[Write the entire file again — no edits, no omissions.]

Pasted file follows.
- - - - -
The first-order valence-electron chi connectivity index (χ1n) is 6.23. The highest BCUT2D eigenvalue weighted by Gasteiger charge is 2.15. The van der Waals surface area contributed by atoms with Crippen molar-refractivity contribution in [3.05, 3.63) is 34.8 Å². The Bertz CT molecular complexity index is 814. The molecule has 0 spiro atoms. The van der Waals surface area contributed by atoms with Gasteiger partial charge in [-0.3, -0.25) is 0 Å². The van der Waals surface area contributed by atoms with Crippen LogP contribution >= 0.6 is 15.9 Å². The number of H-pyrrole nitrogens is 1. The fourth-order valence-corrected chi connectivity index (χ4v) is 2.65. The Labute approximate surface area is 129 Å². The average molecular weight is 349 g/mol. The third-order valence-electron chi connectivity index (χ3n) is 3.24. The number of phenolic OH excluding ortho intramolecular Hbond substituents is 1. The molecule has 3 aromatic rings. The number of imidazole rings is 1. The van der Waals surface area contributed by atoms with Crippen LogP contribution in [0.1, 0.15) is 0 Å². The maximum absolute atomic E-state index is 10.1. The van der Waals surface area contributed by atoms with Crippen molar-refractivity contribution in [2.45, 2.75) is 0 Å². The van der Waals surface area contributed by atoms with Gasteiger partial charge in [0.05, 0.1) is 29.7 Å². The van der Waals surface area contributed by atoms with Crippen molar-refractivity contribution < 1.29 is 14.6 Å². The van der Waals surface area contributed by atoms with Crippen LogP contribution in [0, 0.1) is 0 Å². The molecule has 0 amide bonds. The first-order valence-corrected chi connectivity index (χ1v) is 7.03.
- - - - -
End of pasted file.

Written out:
The first-order valence-electron chi connectivity index (χ1n) is 6.23. The highest BCUT2D eigenvalue weighted by Gasteiger charge is 2.15. The van der Waals surface area contributed by atoms with Crippen molar-refractivity contribution in [3.05, 3.63) is 34.8 Å². The Bertz CT molecular complexity index is 814. The molecule has 0 spiro atoms. The van der Waals surface area contributed by atoms with Gasteiger partial charge in [-0.3, -0.25) is 0 Å². The van der Waals surface area contributed by atoms with Crippen LogP contribution >= 0.6 is 15.9 Å². The number of H-pyrrole nitrogens is 1. The fourth-order valence-corrected chi connectivity index (χ4v) is 2.65. The Labute approximate surface area is 129 Å². The average molecular weight is 349 g/mol. The third-order valence-electron chi connectivity index (χ3n) is 3.24. The number of phenolic OH excluding ortho intramolecular Hbond substituents is 1. The molecule has 3 aromatic rings. The number of imidazole rings is 1. The van der Waals surface area contributed by atoms with Crippen LogP contribution in [0.1, 0.15) is 0 Å². The maximum absolute atomic E-state index is 10.1. The van der Waals surface area contributed by atoms with Crippen molar-refractivity contribution in [2.45, 2.75) is 0 Å². The van der Waals surface area contributed by atoms with Gasteiger partial charge in [0.05, 0.1) is 29.7 Å². The van der Waals surface area contributed by atoms with Crippen molar-refractivity contribution < 1.29 is 14.6 Å². The van der Waals surface area contributed by atoms with Crippen LogP contribution in [0, 0.1) is 0 Å². The molecule has 0 amide bonds. The first-order valence-corrected chi connectivity index (χ1v) is 7.03.